If you define it as 'if you use systemd, systemd includes what used to be udev functionality' then yes, it will be maintained for the foreseeable future.

However if you define it as 'you will be able to continue to use udev as more or less the way you did before the meger into systemd' then the fact that systemd developers are calling the use of udev without systemd depreciated, obsolete, and unsupported then I wouldn't call that continuing to maintain it.

Security quotes of the week

Posted May 18, 2012 18:41 UTC (Fri) by Cyberax (✭ supporter ✭, #52523) [Link]

They've explicitly stated that the stand-alone udev will be supported, maintained and developed for the foreseeable future.

Security quotes of the week

Posted May 18, 2012 19:41 UTC (Fri) by apoelstra (subscriber, #75205) [Link]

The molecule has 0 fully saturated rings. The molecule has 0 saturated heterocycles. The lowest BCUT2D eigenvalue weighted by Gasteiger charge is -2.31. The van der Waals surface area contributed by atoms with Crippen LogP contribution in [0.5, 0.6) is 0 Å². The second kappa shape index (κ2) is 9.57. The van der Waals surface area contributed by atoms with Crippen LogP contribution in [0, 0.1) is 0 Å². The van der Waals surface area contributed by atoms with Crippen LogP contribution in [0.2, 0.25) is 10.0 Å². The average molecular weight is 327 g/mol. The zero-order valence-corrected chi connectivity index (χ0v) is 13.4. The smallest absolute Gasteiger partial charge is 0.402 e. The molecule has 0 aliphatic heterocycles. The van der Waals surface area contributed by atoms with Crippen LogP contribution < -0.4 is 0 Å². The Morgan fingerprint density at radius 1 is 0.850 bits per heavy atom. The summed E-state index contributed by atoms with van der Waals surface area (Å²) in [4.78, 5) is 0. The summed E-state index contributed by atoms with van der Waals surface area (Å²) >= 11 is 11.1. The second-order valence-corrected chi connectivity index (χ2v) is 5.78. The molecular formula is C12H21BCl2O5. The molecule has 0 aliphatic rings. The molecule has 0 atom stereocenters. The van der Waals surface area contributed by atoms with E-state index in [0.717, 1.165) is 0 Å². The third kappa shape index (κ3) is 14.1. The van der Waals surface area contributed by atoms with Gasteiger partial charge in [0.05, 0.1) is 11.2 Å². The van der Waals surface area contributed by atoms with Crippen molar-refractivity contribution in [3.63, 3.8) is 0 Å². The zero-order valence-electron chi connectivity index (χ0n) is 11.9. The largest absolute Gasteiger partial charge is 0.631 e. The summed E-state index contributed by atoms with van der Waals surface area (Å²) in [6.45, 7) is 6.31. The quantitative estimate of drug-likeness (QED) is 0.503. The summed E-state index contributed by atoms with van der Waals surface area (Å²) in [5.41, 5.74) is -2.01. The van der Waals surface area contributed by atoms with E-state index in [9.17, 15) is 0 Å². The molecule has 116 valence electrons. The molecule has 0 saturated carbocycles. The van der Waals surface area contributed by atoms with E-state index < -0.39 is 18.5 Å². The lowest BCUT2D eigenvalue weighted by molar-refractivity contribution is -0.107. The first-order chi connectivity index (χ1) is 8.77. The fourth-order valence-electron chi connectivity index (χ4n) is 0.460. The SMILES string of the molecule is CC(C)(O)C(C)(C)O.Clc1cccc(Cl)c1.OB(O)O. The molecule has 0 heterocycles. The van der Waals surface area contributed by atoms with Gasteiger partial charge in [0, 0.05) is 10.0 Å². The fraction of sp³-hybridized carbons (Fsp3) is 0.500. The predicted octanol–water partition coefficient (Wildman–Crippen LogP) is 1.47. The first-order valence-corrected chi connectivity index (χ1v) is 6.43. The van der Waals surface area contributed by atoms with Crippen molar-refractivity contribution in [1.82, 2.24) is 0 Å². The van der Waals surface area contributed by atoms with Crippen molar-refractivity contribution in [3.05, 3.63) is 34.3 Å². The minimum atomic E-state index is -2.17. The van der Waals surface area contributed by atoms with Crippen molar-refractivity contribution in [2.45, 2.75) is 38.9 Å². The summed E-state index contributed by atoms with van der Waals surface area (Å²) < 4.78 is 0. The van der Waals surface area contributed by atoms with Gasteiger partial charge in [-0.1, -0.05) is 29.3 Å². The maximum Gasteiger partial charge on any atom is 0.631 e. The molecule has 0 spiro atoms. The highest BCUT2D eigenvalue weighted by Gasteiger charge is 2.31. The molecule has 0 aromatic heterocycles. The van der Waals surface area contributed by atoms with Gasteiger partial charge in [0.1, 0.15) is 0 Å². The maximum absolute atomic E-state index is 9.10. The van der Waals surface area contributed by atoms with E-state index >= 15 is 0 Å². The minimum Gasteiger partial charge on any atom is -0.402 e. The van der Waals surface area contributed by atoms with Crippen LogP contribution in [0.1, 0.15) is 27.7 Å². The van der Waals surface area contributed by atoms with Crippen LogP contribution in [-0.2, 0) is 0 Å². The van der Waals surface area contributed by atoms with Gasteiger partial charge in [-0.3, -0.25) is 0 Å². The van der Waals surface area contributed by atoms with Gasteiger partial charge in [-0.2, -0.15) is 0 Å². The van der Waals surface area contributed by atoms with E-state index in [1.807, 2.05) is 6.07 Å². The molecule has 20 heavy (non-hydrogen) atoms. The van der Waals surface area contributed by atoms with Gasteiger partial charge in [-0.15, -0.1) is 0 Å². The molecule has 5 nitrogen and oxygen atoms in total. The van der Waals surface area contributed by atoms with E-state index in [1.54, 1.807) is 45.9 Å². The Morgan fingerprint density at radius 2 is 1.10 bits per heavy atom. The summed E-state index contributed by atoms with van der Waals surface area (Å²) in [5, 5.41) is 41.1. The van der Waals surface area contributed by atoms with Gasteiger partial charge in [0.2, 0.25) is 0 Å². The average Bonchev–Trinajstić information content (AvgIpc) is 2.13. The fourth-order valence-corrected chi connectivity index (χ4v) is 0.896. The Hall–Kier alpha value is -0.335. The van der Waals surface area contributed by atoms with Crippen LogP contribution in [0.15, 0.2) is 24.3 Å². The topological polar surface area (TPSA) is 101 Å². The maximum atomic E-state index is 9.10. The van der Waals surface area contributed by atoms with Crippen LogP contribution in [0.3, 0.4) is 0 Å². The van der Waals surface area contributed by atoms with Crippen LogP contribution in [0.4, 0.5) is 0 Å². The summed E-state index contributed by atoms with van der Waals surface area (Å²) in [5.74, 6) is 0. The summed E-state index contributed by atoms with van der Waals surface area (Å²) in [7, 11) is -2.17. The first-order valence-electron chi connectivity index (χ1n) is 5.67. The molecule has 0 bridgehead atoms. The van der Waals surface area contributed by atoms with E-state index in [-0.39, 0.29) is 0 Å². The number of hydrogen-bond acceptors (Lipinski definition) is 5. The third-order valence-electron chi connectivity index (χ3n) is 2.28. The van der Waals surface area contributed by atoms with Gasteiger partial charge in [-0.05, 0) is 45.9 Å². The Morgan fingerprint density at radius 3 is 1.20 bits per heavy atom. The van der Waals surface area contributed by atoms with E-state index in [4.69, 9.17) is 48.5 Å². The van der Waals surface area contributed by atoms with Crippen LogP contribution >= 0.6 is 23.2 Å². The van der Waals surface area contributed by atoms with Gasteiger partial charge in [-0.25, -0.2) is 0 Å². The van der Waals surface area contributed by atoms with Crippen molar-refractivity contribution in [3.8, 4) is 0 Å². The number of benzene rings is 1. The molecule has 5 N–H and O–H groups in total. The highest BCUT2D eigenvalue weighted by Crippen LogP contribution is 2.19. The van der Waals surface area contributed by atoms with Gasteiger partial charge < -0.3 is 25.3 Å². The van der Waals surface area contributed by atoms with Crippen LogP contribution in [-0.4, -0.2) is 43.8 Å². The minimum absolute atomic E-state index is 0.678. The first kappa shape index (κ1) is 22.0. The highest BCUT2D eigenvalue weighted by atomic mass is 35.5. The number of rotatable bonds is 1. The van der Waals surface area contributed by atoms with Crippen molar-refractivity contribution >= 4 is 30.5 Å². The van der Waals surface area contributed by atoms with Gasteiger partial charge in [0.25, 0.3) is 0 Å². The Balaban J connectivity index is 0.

I've never heard talk of it being obsolete, except in that posting by LP, so I think he was just being dramatic.

Security quotes of the week

Posted May 17, 2012 20:01 UTC (Thu) by Cyberax (✭ supporter ✭, #52523) [Link]

Probably not in the next 5 years.

And yes, you most probably don't need most of syslogd features on a notebook/netbook type systems. And journald right now produces "pixel perfect" syslogd output.

Security quotes of the week

Posted May 22, 2012 10:18 UTC (Tue) by ssam (guest, #46587) [Link]

LP makes something faster and more featureful than syslog. says you can keep using syslog. and you are cross when he points out that syslog is slowing down your computer? thats the point.

if your distro decides thats fast and new is better than old and slow, and you disagree then maybe you are using the wrong distro for your needs.